Arrests in Washington and Mississippi shortly after Trump's election made the new president discontinue the Obama administration's policy against the so-called Dreamers, the children of illegal immigrants.

"Why should we expect them to believe us?" Giles said to ABC News of the immigrant community. "It will be a very difficult sale."

He fears that this may be the "worst census in history".

  PHOTO: US Secretary of Commerce Wilbur Ross speaking in front of delegates at the annual British Industry Conference (CBI) in East London on 6/6. November 2017. Daniel Leal-Olivas / AFP / Getty Images “/> 19659008] US Secretary of Commerce Wilbur Ross Speaks Delegates at the Annual Conference of the Confederation of British Industry (CBI) in East London, November 6, 6, 2017

Mayor Lydia Mihalik from Findlay, Ohio, has similar concerns about the response rate, noting that the immigrant community is concerned about "politicizing" the issue of citizenship.

"We have enough trouble because it makes people respond to the census if it's done every 10 years, then we add things that could lead to negative reactions that could affect our count," said she ABC News.

A minority of the population could have a ripple effect spreading to all parts of the country.

Census data has a political, social and economic impact

The count touches every part of a person's life and in a way that most people do not think about. "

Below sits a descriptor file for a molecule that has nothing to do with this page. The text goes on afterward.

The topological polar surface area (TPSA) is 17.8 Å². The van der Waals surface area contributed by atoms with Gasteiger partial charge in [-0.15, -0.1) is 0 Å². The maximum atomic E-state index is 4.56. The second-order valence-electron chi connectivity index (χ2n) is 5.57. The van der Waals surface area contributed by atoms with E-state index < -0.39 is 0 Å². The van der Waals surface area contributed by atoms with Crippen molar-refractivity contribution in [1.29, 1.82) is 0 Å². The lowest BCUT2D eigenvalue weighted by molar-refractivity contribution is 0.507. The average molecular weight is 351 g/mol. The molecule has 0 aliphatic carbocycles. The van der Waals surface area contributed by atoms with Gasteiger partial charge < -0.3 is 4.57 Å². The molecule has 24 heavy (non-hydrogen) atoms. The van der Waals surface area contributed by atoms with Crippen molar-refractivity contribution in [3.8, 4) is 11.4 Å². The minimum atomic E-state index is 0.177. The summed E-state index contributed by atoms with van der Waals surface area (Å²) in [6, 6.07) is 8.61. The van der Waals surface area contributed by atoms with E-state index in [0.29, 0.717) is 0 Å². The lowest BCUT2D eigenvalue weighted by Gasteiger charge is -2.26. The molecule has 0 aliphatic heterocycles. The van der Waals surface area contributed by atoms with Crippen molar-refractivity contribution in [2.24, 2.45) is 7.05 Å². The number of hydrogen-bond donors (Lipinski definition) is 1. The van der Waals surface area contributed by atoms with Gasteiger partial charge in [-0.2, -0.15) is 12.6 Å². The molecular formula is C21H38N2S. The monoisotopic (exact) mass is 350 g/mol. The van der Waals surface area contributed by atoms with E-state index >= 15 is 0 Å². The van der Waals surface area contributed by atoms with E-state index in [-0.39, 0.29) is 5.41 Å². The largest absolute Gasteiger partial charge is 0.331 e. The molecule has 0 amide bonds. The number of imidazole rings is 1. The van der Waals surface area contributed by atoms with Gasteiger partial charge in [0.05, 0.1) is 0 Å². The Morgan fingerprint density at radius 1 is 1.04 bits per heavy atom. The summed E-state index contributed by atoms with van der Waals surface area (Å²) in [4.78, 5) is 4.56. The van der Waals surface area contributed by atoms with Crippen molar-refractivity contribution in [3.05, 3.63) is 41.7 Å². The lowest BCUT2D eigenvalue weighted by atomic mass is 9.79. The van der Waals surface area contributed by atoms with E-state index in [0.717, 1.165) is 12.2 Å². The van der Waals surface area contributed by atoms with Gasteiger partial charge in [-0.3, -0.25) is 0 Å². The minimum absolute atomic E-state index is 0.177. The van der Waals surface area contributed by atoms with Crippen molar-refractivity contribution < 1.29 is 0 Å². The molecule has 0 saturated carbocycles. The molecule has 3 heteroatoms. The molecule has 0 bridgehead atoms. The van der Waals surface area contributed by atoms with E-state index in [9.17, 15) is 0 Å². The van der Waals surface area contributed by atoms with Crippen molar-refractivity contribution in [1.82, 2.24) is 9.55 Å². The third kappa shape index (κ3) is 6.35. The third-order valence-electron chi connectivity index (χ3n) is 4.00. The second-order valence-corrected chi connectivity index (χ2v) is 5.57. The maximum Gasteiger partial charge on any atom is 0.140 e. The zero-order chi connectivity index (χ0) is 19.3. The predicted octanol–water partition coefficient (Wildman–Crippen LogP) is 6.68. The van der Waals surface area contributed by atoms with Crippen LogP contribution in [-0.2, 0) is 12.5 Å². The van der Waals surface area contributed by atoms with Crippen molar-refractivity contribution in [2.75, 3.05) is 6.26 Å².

Census data is used to determine the distribution of the house's 435 seats among the 50 states. Businesses use the data to make decisions, such as where to start a new business or which products to store.

And $ 675 billion a year in the allocation of federal and state funding is determined by the census, according to Census Bureau statistics.

These include $ 311 billion for medical assistance programs, $ 71 billion for the Supplemental Nutrition Assistance Program, $ 38 billion for Highway Planning and Construction, $ 15 billion for Section 8 Housing Choice Vouchers, $ 8 billion for Headstart, and more.

"If the census is messed up, then everyone will feel it in different ways," said Andrew Reamer, census data researcher at George Washington University, told ABC News.

Giles values ​​in his city Mesa, which has a population of 500,000 and is growing – underestimated for every 10,000 people, "more potholes will not be repaired and there will be less police."

"It's about resources – the census is the gold standard used by every form of government – state, local, federal"